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Trello vs Asana: Comparing Features, Pricing, and Reviews Head-to-Head

Trello vs Asana: Comparing Features, Pricing, and Reviews Head-to-Head 

It’s been a while since you first started using Trello boards for managing multiple tasks and keeping your projects in order. Or, maybe its rival, Asana was your first encounter?

No matter what your current choice is, we think there are ways to make your project management skills stronger (and the results more effective) by leveraging the benefits both project management tools have to offer.

Curious how to do that?

See if the app you are using today fully matches your needs.

Trello vs Asana: A Brief Overview 

What is Trello

Same as any progress board, Trello makes project management visual through the use of task cards being moved from the To-Do list to In Progress and ultimately to Done. Originally created by Fog Creek Software, a web-based project management app Trello formed the basis of a separate company in 2014 and eventually was sold to Atlassian in January 2017. The same-project tasks are generally kept on the same digital boards – known as Kanban boards – which are used to visualize work and optimize the flow of the work among the team. 

What is Trello

What Trello is Mostly Used For?

Trello’s primary mission is to organize the tasks in a way that lets you see where in the process the task is. Boards are made up of lists (mimicking the stages of the execution process) and cards. It, however, becomes more difficult to quickly get to the exact card once the company grows and more members are added to the board. In simple terms, tracking the task through the basic stages of the process (To Do, In Progress (sometimes called Doing), Done) is pretty much what Trello is used for within smaller organizations.       

Which Companies Use Trello

The top five industries where Trello is used most:

Computer Software24%
Information Technology and Services7%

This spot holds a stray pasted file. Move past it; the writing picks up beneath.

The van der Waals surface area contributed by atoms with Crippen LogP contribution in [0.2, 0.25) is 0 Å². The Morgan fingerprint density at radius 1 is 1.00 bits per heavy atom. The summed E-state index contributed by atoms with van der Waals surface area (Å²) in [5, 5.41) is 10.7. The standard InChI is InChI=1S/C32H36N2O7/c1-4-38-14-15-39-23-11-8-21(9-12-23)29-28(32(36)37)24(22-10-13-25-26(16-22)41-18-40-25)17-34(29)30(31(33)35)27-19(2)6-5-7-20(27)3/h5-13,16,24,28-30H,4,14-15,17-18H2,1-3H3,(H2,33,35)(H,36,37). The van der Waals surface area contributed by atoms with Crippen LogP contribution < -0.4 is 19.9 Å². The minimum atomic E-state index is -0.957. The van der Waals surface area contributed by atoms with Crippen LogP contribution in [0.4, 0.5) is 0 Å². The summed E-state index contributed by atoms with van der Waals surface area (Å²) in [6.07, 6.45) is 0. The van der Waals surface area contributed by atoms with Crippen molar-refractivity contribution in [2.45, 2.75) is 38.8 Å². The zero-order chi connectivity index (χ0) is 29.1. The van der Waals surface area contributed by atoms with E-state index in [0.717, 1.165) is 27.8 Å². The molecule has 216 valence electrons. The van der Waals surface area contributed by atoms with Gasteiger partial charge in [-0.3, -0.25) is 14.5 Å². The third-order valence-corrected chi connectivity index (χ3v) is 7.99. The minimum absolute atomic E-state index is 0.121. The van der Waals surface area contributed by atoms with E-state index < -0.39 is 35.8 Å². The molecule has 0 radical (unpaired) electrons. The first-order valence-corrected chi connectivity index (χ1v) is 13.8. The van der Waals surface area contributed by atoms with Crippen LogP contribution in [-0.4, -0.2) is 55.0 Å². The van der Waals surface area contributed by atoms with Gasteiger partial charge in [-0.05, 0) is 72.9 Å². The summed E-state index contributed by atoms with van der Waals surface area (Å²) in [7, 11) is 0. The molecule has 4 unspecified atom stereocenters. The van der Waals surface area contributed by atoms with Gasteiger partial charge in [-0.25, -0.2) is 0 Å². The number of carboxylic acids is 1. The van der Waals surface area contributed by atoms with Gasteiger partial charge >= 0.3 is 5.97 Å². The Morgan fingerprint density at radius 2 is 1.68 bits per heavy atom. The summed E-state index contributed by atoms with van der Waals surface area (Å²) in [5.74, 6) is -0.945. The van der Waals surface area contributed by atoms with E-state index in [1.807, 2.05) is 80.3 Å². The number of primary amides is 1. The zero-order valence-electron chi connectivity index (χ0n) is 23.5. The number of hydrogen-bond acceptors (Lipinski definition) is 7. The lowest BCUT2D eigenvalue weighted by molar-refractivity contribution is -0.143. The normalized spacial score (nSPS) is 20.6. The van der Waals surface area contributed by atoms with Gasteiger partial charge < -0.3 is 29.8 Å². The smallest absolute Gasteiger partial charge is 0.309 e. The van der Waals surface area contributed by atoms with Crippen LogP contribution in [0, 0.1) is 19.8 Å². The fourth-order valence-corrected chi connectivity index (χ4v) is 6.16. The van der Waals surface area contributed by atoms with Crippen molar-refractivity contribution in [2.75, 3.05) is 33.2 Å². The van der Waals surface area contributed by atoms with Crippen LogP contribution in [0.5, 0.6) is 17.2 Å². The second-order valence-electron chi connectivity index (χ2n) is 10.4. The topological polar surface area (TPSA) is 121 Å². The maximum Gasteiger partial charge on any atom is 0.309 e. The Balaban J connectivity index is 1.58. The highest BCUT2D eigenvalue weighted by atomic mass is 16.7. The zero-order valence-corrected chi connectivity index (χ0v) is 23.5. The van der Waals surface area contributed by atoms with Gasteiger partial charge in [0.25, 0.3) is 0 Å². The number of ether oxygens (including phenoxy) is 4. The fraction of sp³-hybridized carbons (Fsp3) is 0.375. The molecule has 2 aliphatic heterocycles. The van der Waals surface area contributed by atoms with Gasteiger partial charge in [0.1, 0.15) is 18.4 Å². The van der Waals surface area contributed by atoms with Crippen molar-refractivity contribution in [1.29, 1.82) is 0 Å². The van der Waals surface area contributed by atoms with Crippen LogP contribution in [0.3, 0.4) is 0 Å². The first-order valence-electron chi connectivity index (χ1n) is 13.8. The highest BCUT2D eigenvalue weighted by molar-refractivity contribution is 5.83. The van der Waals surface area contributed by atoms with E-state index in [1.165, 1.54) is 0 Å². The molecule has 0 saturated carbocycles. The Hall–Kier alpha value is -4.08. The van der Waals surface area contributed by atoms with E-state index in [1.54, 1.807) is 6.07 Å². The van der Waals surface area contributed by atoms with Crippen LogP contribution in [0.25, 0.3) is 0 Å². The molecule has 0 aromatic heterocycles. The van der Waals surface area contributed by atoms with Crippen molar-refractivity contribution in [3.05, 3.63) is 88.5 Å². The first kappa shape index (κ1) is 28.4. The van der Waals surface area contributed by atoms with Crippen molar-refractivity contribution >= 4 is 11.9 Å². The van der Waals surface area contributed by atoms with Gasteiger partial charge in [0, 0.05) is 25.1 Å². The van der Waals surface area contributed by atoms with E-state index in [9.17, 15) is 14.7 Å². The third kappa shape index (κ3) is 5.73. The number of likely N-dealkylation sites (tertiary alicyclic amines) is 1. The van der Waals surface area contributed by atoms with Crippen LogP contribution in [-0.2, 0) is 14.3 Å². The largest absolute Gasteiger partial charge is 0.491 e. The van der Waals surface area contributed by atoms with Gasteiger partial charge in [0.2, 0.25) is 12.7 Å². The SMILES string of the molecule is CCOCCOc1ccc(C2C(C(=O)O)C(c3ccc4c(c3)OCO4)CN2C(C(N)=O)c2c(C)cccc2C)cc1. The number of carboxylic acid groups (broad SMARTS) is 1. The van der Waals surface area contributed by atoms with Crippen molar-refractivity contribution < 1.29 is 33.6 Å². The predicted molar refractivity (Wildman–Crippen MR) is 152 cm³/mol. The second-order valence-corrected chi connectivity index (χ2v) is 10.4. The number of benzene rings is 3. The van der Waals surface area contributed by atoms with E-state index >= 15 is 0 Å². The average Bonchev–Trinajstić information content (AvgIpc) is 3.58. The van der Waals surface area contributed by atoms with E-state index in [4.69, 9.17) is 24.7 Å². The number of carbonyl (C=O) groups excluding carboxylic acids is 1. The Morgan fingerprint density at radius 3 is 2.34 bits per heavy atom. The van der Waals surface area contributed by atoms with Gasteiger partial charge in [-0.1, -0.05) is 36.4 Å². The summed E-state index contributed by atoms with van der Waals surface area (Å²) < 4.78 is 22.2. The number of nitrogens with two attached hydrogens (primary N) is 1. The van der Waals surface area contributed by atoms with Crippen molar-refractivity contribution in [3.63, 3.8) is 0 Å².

Marketing and Advertising4.4%
Higher Education3.2%

According to Enlift’s Trello data the top five companies actively managing their projects with the help of Trello boards are:

CompaniesNumber of Employees
Bonobo 10-50 employees
TerraCycle Inc. 500-1000 employees
Creative Mettle 10-50 employees
ENVOL 10-50 employees
Central Ohio Transit Authority (COTA) 500-1000 employees

Here are some other companies choosing Trello for their project management over Asana.

Here are some other companies choosing Trello for their project management over Asana.

Trello Customer Support 

Trello’s customer support is highly credited as good (five stars) according to its accessibility, support officers’ responsiveness, and the informativeness of help materials. 

The two-way communication and help with software setup and other questions is available through email correspondence during regular business hours (Monday through Friday, 9:00 AM to 5:00 PM EST), opening a ticket by filling out a Contact Form, or by posting a question on the Trello Community Forum, where active members (Trello users or employees) respond with suggestions. Trello also keeps the knowledge base, FAQs, blogs and videos constantly updated, accompanying multiple tutorials with step-by-step instructions and screenshots, 18 on-demand webinars, and support documentation.     

What is Asana

Very much similar to its biggest rival – Trello, Asana is a web and mobile application designed to help teams track their work from tasks and projects to conversations and dashboards. There are also Kanban-style boards and task cards aimed to help users visualize project management, and yet unlike Trello, Asana has a decent task dependency management system. That allows marking your task as waiting for another task, once which is done the notification comes to you to urge you to come into play, so to speak.     

What is Asana

What Asana is Mostly Used For?

As for Asana’s description for its own service “If you have a growing team, chances are you’ll quickly outgrow Trello. Asana grows with your needs, providing a living system where everyone can see, discuss, and manage team priorities”. As such, Asana’s primary goal is to make the project management workflow as seamless as possible even with bigger teams and larger projects. In that way, it makes sense to use Asana to easily manage multiple projects with a great number of members involved.